About the Authors
|Dr. Scott Palasik has been a Certified Speech-Language Pathologist for fifteen years. He’s an Assistant Professor at the University of Akron (UA) where he teaches graduate Fluency Disorders course (on campus and distance learning), Voice Disorders and Cleft Palate, and Support Systems for Families and Individuals with Communication Disorders, along with supervising graduate students in clinical Education. He also is the director of the Mindfulness ACT Somatic Stuttering Lab, and performs research with Acceptance and Commitment Therapy (ACT), unconscious and conscious attitudes about stuttering, and environmental and social effects pertaining to dysphagia. He has presented at many local, regional, state, and national conventions about Mindfulness and ACT. He has been a member of the ACBS (Association of Contextual Behavioral Sciences) for eight years and is the President of the Ohio ACBS Chapter. He is also the co-founder of the UA Campus walk for Suicide Prevention.|
|Dan Hudock, Ph.D., Certificate of Clinical Competence of Speech-Language Pathology (CCC-SLP), is an Assistant Professor at Idaho State University in Pocatello, Idaho, USA. As a person who stutters himself, he is very passionate about fluency disorders and helping those with fluency disorders. One aspect of his research interests resides in exploring effective collaborations between Speech-Language Pathologists and Mental Health Counselors for the treatment of people who stutter. He is also Director of the Northwest Center for Fluency Disorders, which hosts a two-week summer intensive clinic. For more information about research, clinical, or support opportunities please visit http://www.northwestfluency.org/.|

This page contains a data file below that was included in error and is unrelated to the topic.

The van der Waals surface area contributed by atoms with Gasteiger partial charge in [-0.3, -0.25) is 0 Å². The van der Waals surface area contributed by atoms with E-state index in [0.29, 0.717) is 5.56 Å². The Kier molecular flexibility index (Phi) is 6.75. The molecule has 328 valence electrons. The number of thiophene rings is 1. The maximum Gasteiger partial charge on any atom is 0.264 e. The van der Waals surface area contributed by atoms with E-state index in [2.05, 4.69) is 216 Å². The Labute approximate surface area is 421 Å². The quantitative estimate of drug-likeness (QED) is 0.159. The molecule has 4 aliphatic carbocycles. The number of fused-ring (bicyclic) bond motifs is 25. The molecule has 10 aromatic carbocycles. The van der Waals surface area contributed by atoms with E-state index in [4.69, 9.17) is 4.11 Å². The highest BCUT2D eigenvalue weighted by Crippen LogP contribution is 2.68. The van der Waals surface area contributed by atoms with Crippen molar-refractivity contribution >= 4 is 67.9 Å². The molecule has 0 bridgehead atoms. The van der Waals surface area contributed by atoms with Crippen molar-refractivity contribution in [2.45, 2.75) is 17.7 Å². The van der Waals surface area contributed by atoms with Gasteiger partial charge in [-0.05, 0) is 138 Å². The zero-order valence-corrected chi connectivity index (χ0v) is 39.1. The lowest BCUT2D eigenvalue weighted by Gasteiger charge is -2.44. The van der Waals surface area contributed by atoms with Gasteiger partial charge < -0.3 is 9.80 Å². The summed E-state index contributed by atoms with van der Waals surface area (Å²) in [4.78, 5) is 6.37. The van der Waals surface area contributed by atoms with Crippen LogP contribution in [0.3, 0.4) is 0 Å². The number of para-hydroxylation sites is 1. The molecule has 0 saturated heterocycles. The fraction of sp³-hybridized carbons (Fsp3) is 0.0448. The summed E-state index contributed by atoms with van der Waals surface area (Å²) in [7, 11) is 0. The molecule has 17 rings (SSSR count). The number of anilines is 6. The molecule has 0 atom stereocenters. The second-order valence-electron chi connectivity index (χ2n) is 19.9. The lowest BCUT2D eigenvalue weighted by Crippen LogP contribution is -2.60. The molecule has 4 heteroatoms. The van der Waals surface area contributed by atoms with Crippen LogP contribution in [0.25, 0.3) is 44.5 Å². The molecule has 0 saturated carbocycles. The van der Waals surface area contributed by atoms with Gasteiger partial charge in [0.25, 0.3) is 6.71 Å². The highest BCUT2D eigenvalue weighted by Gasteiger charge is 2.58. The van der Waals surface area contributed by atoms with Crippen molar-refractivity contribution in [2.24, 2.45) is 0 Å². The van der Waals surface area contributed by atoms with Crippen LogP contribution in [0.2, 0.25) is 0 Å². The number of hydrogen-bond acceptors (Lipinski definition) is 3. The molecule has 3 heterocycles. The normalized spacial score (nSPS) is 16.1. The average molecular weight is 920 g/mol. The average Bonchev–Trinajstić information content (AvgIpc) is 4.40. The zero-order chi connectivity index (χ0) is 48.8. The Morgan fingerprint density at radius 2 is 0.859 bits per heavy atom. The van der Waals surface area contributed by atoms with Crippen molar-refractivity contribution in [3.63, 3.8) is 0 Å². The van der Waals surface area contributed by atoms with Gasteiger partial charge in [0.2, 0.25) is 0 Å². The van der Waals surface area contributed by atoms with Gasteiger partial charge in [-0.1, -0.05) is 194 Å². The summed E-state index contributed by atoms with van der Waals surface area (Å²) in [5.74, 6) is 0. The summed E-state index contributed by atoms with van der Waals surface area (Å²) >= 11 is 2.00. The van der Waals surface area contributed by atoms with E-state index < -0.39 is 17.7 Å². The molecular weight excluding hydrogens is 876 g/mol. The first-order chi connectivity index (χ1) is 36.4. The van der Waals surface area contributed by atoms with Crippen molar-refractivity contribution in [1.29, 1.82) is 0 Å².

|Chad M. Yates, Ph.D., Licensed Professional Counselor (LPC), is an assistant professor in the Idaho State University’s Department of Counseling. At ISU Chad teaches group counseling, basic counseling skills, addictions, and assessment and research procedures. Chad’s counseling experience includes working with individuals with substance abuse disorders, batterers and survivors of domestic violence, families, and as a generalist treating many diverse client concerns. Chad has served as the mental health coordinator for the Northwest Center for Fluency Disorders at ISU. He has helped to develop the Acceptance and Commitment Therapy (ACT) manuals and procedures for clients and clinicians at the clinic and supervises the counselors providing ACT.|
How often do we live every moment, and every behavior (ACTion) by what we believe? As a person who stutters (PWS), how often do you make sacrifices for your desire to communicate and share with others, because negative thoughts arise related to your stuttering? Our minds are powerful sources that can influence choices about how we choose to talk. But like Russ Harris (2009) wrote, “Your mind is not your friend-or your enemy…It’s very useful for all sorts of purposes, but if we don’t learn how to handle it effectively, it will hurt us” (p.7).
Acceptance and Commitment Therapy (ACT) is an approach to address basic human suffering. The acronym, ACT, ( pronounced as one word) refers to taking “action” towards one’s values and encouraging movement. This simple word (ACT) can instill a sense of perceived control over negative thoughts and physical behaviors such as making choices of what speaking situations to speak in, what to say, how to talk, who to talk with, and when to engage with others. By moving towards more psychological flexibility, the idea of allowing one’s self to choose thoughts and actions despite the presence of negative thoughts, PWS can find freedom where historically they might have felt held prisoner by their own negative thoughts about themselves and their stuttering.